A few weeks ago I got rid of my cable service. I’m not much of a TV watcher, but I do love the news. NBC Nightly News was my drug of choice. As the dramatic music played in the introduction, Lester Holt’s authoritative voice told me what I needed to know for the day.
But, I soon found myself in a news bubble. My opinions of the world were vastly different than my conservative family. My online go-to sources weren’t much help either: The Huffington Post, New York Times, the Atlantic. Clearly, my family and I weren’t seeing things the same way.
After the election, like most liberals, I was devastated by the results. Like most liberals, this wasn’t about Republicans vs. Democrats, this was about stopping a mentally ill man from becoming our nation’s president. I couldn’t, for the life of me, figure out how a reasonable person could vote someone like this into the highest office of the land. My family is reasonable. Smart in fact. What was I missing?
It turns out we all share the same five core values, according to social psychologist, Jonathan Haidt: caring, fairness, loyalty, authority, and sanctity. But the emphasis we place on these values is different. Liberals value caring and fairness over the other moral foundations, while conservatives value sanctity first, and authority second.
Additionally, new research suggests that the brain structures of liberals and conservatives are also different. Liberals have an area of the brain, called the anterior cingulate gyrus, which takes in new information, as well as the impact of that information on decision-making and choices. Conservatives have an area in the brain, the right amygdala, which processes more emotional information, which tends to be fear-based. In other words, while liberals tend to follow the science and welcome new information about where society should go, conservatives tend to react to more “what if” scenarios, avoiding risks. (Think allowing refugees to enter the country.)
So I decided to find out what my conservative family was hearing, and see how I would feel if I was in their place. Stories about “crooked Hillary,” Benghazi, and Clinton’s email scandal were the talk of conservatives prior to the election. Conspiracy theories ran wild. Misinformation and fake news abounded. How could they so easily accept this information without verifying if it was true?
We all believe we are right and we look for information that confirms it. Verifying the source, or even if the information is true, is irrelevant as long as it supports our point of view. Harvard Professor, David Ropeik said, “…we cling to our views because the walls of our opinions are like battlements that keep the good guys inside (us) safe from the enemy without (all those dopes with different opinions than ours). Quite literally, our views and opinions may help protect us, keep us safe, literally help us survive.”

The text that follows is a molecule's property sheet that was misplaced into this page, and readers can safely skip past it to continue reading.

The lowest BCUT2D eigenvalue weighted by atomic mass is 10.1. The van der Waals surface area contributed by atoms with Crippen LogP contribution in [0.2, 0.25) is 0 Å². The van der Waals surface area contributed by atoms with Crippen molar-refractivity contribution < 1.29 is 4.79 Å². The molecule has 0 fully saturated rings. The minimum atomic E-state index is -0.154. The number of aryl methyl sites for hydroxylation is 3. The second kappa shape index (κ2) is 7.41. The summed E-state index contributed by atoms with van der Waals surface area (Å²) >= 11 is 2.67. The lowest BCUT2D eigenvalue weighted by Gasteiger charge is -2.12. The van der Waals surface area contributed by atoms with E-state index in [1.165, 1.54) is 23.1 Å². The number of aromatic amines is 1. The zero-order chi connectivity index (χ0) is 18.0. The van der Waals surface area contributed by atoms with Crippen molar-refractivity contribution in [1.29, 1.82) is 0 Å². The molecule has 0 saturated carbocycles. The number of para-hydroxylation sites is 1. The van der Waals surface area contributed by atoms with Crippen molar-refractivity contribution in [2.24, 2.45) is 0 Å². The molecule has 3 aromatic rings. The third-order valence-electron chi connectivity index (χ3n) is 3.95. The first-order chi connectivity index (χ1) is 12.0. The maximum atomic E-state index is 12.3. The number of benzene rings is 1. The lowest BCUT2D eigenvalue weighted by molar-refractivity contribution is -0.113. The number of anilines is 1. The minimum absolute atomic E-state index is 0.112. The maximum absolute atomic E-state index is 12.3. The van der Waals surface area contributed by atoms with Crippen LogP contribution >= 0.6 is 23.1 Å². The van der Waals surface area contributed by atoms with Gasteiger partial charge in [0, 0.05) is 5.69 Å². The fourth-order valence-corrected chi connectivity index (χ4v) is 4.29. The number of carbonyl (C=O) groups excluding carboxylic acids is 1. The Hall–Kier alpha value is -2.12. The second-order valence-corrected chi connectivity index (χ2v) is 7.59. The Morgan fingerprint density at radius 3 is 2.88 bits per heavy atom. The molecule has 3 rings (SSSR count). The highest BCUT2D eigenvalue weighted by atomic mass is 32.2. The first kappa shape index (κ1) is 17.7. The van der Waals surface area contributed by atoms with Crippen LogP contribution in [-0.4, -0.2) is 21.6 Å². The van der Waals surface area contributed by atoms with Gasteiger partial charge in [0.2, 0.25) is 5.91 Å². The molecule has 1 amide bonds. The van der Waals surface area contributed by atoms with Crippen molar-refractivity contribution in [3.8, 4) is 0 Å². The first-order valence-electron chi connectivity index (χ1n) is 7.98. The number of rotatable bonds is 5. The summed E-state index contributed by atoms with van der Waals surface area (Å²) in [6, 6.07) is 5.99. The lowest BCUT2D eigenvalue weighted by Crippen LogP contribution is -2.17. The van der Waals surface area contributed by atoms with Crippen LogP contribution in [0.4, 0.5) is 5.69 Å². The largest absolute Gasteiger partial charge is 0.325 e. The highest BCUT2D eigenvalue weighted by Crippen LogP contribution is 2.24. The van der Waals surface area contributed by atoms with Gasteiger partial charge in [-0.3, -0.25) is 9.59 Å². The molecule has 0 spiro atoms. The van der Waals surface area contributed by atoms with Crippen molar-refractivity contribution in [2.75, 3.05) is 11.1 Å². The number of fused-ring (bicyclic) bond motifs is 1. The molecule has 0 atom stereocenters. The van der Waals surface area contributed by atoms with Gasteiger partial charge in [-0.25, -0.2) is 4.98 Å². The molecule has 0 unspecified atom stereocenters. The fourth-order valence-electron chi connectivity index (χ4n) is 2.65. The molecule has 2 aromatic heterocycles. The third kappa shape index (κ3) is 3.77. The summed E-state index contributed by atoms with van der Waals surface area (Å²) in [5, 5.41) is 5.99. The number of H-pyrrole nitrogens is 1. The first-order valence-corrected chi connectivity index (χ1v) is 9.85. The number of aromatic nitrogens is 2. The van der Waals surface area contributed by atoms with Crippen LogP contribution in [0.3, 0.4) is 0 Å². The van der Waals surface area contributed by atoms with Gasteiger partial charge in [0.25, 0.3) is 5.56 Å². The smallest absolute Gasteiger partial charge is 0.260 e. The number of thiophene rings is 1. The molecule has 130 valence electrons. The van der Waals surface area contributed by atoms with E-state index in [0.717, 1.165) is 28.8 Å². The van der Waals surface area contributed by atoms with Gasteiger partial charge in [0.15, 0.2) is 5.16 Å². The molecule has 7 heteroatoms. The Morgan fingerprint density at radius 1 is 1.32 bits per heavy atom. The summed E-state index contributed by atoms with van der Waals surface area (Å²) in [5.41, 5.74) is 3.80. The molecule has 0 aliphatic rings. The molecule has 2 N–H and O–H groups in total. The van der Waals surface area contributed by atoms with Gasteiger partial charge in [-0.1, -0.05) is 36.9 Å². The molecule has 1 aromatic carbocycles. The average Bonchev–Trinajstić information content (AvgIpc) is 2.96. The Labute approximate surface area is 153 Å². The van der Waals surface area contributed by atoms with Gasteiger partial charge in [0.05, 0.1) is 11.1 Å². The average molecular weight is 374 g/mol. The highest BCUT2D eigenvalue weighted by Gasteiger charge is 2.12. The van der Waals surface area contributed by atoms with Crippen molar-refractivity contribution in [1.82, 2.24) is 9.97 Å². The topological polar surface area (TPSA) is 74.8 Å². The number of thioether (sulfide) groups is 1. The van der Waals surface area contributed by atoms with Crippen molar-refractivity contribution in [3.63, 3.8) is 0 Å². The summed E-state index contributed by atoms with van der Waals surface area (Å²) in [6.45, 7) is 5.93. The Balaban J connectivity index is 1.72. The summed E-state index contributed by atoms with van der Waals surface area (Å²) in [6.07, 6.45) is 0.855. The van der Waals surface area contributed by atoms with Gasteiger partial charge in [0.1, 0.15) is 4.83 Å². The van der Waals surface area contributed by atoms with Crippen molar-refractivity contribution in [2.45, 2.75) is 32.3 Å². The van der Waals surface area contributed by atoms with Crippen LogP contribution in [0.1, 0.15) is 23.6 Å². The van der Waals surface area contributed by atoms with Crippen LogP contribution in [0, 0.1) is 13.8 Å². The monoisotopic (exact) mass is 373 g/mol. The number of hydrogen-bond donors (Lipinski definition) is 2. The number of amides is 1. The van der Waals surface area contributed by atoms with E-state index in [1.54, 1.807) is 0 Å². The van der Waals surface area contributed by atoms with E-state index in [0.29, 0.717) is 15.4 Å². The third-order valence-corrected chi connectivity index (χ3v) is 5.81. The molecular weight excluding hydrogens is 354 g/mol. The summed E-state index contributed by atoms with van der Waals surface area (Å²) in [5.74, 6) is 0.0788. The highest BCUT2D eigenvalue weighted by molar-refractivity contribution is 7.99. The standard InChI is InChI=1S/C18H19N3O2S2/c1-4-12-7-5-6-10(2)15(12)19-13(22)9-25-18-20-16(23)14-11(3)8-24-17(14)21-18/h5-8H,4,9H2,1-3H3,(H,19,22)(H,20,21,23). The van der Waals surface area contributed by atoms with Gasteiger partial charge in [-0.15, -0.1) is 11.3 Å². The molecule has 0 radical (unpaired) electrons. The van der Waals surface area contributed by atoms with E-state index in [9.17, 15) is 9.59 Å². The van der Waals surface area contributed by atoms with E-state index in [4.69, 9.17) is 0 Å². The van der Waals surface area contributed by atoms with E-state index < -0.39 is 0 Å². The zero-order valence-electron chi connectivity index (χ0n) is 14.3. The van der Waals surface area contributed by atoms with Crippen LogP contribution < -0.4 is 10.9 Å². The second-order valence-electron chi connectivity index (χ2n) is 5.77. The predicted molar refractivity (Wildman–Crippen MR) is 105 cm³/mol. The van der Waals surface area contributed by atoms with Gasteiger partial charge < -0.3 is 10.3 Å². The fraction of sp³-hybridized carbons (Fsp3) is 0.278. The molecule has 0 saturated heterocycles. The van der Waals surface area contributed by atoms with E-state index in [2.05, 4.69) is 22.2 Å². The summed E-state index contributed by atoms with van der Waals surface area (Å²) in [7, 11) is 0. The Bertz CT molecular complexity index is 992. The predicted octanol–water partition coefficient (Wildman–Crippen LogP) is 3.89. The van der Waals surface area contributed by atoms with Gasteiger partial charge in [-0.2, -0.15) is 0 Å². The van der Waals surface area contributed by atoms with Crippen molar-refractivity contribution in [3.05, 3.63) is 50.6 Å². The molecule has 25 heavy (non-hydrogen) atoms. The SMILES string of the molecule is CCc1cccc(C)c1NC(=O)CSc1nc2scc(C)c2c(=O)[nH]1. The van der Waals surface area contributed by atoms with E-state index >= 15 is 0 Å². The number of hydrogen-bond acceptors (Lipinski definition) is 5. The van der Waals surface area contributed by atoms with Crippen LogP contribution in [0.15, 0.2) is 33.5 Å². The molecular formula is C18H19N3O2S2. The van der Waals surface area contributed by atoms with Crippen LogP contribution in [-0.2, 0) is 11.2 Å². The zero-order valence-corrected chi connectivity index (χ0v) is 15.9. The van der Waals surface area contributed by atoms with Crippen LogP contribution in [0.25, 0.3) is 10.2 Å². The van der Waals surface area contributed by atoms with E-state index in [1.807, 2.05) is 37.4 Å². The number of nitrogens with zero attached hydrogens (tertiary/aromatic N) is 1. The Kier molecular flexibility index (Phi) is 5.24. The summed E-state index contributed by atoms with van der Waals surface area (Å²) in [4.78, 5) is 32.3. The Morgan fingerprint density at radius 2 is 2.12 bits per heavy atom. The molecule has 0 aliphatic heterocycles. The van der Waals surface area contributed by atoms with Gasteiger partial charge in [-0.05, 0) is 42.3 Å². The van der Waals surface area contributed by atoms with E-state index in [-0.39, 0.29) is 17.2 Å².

Fox News, Brietbart, and other conservative news organizations tell stories the way conservatives want to hear them. Democrats, Muslims, Liberals, and particularly President Obama, are enemies to their way of life. Headlines like the one on Fox News Saturday, December 3, 2016, “Democrats slams Trump’s deal that saved jobs in Indiana” confirm to conservatives that liberals are out to get them. Coincidentally, Sarah Palin also slammed Trump’s deal, calling it “crony capitalism.”
I started watching Fox News and other conservative news outlets to learn how to bridge the gap between my conservative friends and family. I want to know what these news organizations are saying, and how they are saying it. I’m not looking for a fight, but as a way to share their concerns. If I felt my way of life was under attack, as many of us did with the pronouncement of Trump’s and Pence’s election to the White House, I would feel angry, resentful and frightened. And I do.
It’s easy for us to see people with opposing points of view as less than human. I was appalled to hear Trump supporters were attacked before and after the election. It is the antithesis of the message of social acceptance from the progressive left. But it shows the extent to which people, all people, will go when they feel threatened.
I no longer allow a single news outlet to form my opinions. If I find a topic of interest, I search other sources to find out if it is reported there. If so, in what ways is it being reported? I’m solely responsible for the take away of news information and how I choose to use it. True to my, perhaps overly idealistic progressive views, I want to know how to help move society into a more cohesive direction, and pay attention to the values we all share.
Originally Published on Huffington Post
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